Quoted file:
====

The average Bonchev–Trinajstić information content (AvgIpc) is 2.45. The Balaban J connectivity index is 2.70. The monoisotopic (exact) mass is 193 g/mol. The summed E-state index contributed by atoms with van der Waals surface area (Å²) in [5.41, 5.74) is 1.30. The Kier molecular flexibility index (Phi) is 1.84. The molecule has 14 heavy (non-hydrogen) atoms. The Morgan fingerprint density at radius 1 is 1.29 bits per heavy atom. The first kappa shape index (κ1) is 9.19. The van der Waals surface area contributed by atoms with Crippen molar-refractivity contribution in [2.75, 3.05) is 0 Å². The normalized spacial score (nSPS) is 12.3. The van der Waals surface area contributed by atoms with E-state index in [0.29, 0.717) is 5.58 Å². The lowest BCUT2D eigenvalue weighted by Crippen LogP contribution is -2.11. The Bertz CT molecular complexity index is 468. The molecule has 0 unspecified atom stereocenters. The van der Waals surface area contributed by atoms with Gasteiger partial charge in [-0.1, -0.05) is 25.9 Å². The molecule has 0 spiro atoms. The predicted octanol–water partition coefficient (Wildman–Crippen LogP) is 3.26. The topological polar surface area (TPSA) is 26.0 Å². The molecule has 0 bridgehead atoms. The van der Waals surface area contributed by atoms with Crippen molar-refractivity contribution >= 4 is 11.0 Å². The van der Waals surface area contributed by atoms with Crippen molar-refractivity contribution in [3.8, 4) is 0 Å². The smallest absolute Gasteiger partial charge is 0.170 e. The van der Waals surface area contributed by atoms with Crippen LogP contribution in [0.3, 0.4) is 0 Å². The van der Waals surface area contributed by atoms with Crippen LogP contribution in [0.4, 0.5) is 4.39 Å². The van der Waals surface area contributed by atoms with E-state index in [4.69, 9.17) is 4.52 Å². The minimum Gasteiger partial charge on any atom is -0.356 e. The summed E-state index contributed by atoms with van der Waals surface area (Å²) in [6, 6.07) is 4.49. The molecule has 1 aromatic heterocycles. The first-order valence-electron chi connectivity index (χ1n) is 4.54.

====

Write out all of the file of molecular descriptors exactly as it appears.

The average Bonchev–Trinajstić information content (AvgIpc) is 2.45. The Balaban J connectivity index is 2.70. The monoisotopic (exact) mass is 193 g/mol. The summed E-state index contributed by atoms with van der Waals surface area (Å²) in [5.41, 5.74) is 1.30. The Kier molecular flexibility index (Phi) is 1.84. The molecule has 14 heavy (non-hydrogen) atoms. The Morgan fingerprint density at radius 1 is 1.29 bits per heavy atom. The first kappa shape index (κ1) is 9.19. The van der Waals surface area contributed by atoms with Crippen molar-refractivity contribution in [2.75, 3.05) is 0 Å². The normalized spacial score (nSPS) is 12.3. The van der Waals surface area contributed by atoms with E-state index in [0.29, 0.717) is 5.58 Å². The lowest BCUT2D eigenvalue weighted by Crippen LogP contribution is -2.11. The Bertz CT molecular complexity index is 468. The molecule has 0 unspecified atom stereocenters. The van der Waals surface area contributed by atoms with Gasteiger partial charge in [-0.1, -0.05) is 25.9 Å². The molecule has 0 spiro atoms. The predicted octanol–water partition coefficient (Wildman–Crippen LogP) is 3.26. The topological polar surface area (TPSA) is 26.0 Å². The molecule has 0 bridgehead atoms. The van der Waals surface area contributed by atoms with Crippen molar-refractivity contribution >= 4 is 11.0 Å². The van der Waals surface area contributed by atoms with Crippen molar-refractivity contribution in [3.8, 4) is 0 Å². The smallest absolute Gasteiger partial charge is 0.170 e. The van der Waals surface area contributed by atoms with Crippen LogP contribution in [0.3, 0.4) is 0 Å². The van der Waals surface area contributed by atoms with Crippen LogP contribution in [0.4, 0.5) is 4.39 Å². The van der Waals surface area contributed by atoms with E-state index in [4.69, 9.17) is 4.52 Å². The minimum Gasteiger partial charge on any atom is -0.356 e. The summed E-state index contributed by atoms with van der Waals surface area (Å²) in [6, 6.07) is 4.49. The molecule has 1 aromatic heterocycles. The first-order valence-electron chi connectivity index (χ1n) is 4.54.